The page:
"I demand the expulsion of diaspora Copts from Egypt," said a placard held by a young man in jeans and a T-shirt at the U.S. embassy protest here in Cairo yesterday. On a day of absurdity and horror, this offered a bit of comic relief in an otherwise incomprehensible sequence of events.
I keep sighing as I write this.
The story in brief: An idiot makes a really bad film featuring Prophet Mohammed and his contemporaries as a bunch of bloodthirsty idiotic pederasts. According to the film, Muhammad was an illegitimate child, and the Quran was written by his wife's cousin, and current-day Muslims go around slaughtering Christians. And that's just in the 13-minute preview that has been making the rounds on the internet (the authenticity of which has been confirmed). Yes, it's chock-full of all the usual Muslim-hating stereotypes, and then some.
I've watched the preview and it's... sad. Pathetic. I did not feel so much insulted as bewildered, struggling to understand how someone could spend $5 million to produce this piece of technical and acting crap. Actors wore broom-like beards, and carried swords I could swear were Game of Thrones memorabilia. Teenagers with a flipcam and iMovie might do better. (Perhaps the financiers of the film got shafted.)
Normally, a film like this would have remained in the dusty confines of YouTube, where its only views would have come from the accidental search hit, the only comments from trolls. Or from people trying to get others to click on their website to claim all the money a Nigerian prince is giving away.
Unfortunately, it was picked up by an incendiary TV preacher who played segments of the clip on television, escalating the matter into what was yesterday's incomprehensible display of force at the U.S. embassy in Cairo, despite an earlier statement from this very embassy condemning the film.
The film, which was produced by the Israeli-American Sam Bacile, and promoted by notorious wacko Terry Jones (the Quran-burning preacher with the doubtful facial hair) as well as a handful of American-Egyptian Copts such as Maurice Sadek, offers plenty of targets for angry protestors.
Normally an unapproachable fortress, the embassy in Cairo is America's second-largest, exceeded only by the one in Baghdad. Yesterday, as the news of the anti-Mohammed film spread, it was surrounded by two thousand protesters, mostly from extremist and hardline groups, who eventually managed to scale the building, tear down a U.S. flag, and hang an Islamist banner -- one which I discussed previously - in its place. There have also been several condemnations of diaspora Copts, which have exceeded the few people associated to the film to the entirety of the U.S.-Egyptian Coptic community. This is painfully ironic, considering that the patriotism of this community is mostly beyond doubt, and that it has strongly supported the revolution from the very first days, establishing them firmly as a cherished part of the new Egypt.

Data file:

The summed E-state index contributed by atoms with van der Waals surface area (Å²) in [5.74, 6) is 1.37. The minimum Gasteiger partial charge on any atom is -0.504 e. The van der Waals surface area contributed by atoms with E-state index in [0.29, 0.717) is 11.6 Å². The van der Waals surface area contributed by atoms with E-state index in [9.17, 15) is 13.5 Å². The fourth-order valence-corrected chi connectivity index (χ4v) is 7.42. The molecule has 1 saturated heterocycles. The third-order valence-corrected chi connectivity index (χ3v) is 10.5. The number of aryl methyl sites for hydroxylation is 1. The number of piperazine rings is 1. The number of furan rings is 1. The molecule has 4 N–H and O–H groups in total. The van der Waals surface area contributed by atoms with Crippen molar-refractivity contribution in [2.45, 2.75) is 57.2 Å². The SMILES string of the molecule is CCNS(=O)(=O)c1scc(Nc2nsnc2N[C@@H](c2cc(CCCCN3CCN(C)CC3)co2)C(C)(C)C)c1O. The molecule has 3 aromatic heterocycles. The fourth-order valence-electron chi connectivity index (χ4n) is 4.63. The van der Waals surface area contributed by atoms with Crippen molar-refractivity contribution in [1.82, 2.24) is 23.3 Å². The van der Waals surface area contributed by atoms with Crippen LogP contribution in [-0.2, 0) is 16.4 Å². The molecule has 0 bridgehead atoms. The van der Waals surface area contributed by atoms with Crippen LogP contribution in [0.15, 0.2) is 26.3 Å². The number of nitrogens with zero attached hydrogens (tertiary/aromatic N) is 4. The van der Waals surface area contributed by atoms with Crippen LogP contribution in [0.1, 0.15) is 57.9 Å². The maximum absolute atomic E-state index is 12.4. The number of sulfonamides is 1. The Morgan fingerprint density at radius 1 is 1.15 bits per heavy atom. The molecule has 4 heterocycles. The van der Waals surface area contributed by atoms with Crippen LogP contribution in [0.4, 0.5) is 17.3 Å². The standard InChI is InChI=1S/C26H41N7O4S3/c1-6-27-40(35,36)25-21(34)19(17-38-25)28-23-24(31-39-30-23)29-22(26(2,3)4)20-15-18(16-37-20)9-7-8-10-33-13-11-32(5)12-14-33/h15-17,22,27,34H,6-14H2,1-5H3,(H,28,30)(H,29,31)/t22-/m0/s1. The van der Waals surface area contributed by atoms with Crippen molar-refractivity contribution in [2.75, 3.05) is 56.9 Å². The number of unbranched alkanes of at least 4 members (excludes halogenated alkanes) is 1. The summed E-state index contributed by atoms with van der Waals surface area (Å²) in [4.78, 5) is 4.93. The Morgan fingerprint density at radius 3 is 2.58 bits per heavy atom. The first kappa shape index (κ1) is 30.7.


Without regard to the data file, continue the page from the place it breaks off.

Is the film insulting? Yeah, sure. But the best reaction would have been to ignore it completely. There is no virtue in displaying lethal outrage (as in Benghazi) whenever anyone throws a feeble punch at Islam and Muslims. Doing so is only a display of weakness, a fear that our religion cannot withstand even the silliest of skits. This idea is insulting in itself. Bring on the insults, I say -- bring on the hatred, the mockery, the piques, the spitballs. The amateur films, the Danish cartoons, the Geert Wilders, and the like. There is little harm than can befall Islam as a faith. It has withstood, over the past fourteen centuries, infinitely worse attacks, yet it has neither weakened nor vanished.
And the response to such hatred ought not to be riots that play right into the Islamophobes' hands, but a strong communications policy, and an invitation for dialogue to all those who wish to. The Baciles and the Terrys will probably decline the offer; but many of their followers will not.
I am outraged. Not really at a mediocre attempt to insult, which is easily brushed off and merits no second thought on my part, but at the protests and at those manipulating simple-minded people to score populist points, ultimately at the expense of their fellow countrymen.
A final note. Anti-Americanism and anti-Christian sentiment were tools often used by the Mubarak regime to divert attention from local crises. As Egypt is in the process of drafting its new constitution, in a highly controversial process dominated by the ruling Muslim Brotherhood, one cannot help but wonder whether there are political gains to be made locally from these events. It makes no sense that the protestors had such easy access to the embassy, which is normally guarded by probably more army personnel than the eastern Sinai. But the Muslim Brotherhood is keen on building strong links with the U.S. Earlier this week President Morsi met with a large U.S. business delegation in Cairo. Burning the American flag (on September 11, no less) could easily torpedo those efforts.
So was this a case of a "tolerated" outrage that went too far? Whatever it is, I fear we may not have seen the end of it yet. And those who will suffer include Egyptians, Christians, and Muslims alike.
Transitions is the group blog of the Democracy Lab channel, a collaboration between Foreign Policy and the Legatum Institute.